I wish I could say that it was rainbows and butterflies the moment Jok stepped onto campus, but early on he had some issues with his weight, asthma and eating habits. He would get gassed quicker than anticipated and McCaffery couldn't rely on playing him the minutes his offense more than likely deserved. There was a maturity that needed to come along in Jok's game. For so long he got by with his offensive talent. Giving just enough. His freshman season was a rollercoaster, averaging 9.4 minutes a game and 4.4 points.
To his credit, he learned from his rookie season. During the off season he changed his diet and his training. He went into 2014-15 knowing that the number one thing he had to work on his conditioning; that no matter how many three's he knocked down, if he kept getting gassed after short bursts of minutes, he wouldn't see the floor as often as he should.
And then the moped incident happened. TWICE.
In the spring of 2014, Jok was cited for driving his moped while intoxicated and then was once again picked up in July for operating that same moped on a suspended license; the latter resulting in four days of jail time and an indefinite suspension from McCaffery -- of which ended on August 26th.
It was hot and cold from there. Don't get me wrong, Jok definitely had his moments-- especially against Iowa State, both games against Minnesota, Maryland and Davidson -- but he still wasn't quite the player the coaching staff hoped he would be. While his conditioning was the best it had been in a Iowa uniform, he had some work to do to gain back the trust of the coaching staff.
He needed to figure out how to put it all together.
Enter the 2015-16 season. Just look at the early outputs from the non-conference schedule: His minutes are up while missing a game and a half due to an ankle injury (23.5 per game compared to 19.9 in 2014-15). His points per game are up (doubling his sophomore average at 14 per game). His three point attempts are up (6.2 compared to 3.1 last year) as well as his three pointers made (2.0 compared to 1.1). And his shooting percentage from inside the arch is up considerably (44% compared to 37% last season).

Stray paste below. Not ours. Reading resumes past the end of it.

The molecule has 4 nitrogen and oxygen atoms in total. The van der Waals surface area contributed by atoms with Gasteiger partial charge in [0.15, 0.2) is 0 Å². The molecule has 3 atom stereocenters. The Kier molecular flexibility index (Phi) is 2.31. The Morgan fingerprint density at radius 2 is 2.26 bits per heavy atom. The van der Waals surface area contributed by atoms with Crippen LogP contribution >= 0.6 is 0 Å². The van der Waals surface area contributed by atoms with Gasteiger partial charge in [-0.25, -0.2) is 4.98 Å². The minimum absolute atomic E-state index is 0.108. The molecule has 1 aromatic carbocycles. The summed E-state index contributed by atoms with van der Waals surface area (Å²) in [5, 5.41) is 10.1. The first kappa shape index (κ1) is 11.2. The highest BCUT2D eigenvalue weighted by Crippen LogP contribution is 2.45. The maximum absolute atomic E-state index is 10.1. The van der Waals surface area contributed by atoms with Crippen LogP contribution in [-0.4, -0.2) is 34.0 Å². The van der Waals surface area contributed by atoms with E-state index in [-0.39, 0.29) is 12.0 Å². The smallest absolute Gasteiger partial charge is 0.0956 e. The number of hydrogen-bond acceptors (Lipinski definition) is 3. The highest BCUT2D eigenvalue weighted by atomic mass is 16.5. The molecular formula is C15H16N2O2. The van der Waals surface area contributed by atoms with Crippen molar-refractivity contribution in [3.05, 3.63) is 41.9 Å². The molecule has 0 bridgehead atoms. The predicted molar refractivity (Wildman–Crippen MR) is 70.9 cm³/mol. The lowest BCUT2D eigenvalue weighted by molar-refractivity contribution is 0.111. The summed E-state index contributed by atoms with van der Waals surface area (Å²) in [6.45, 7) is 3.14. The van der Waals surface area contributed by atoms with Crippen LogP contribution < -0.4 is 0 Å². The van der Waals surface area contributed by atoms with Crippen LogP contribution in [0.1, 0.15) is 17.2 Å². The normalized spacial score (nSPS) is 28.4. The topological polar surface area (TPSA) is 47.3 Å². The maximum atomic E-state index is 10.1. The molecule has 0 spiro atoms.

You're doing it, Peter!
But that's not all. Jok is also leading the Hawkeyes -- again, while also missing a game and a half -- in percentage of possessions used (29.2%, 90th in the nation) and percentage of shots taken (33.5%, 29th in the nation). That's right, Peter Jok, not Jarrod Uthoff.
Fran McCaffery took off Jok's training wheels. He's calling his number. Outside of the efficiency of Uthoff and the cool and calm play making ability of Mike Gesell, Peter Jok is the lynchpin of this entire offense. It's the perfect storm of experience, maturity and being comfortable within a system. He's been a revelation. He's doing things I don't think he's seen since his early high school years. He's finally throwing his hat into the "best offensive threats in the Big Ten" ring and has done a fantastic job proving his merit.
He's maturing right in front of our very eyes.
He's different this year. A more mature player. A confident player. A top-10, class defining player. He's taken all of his experiences, travels, tribulations, mistakes, hard work, natural ability and his newly gained trust from a coaching staff that has always coveted his talent and is becoming the player he was always destined to be.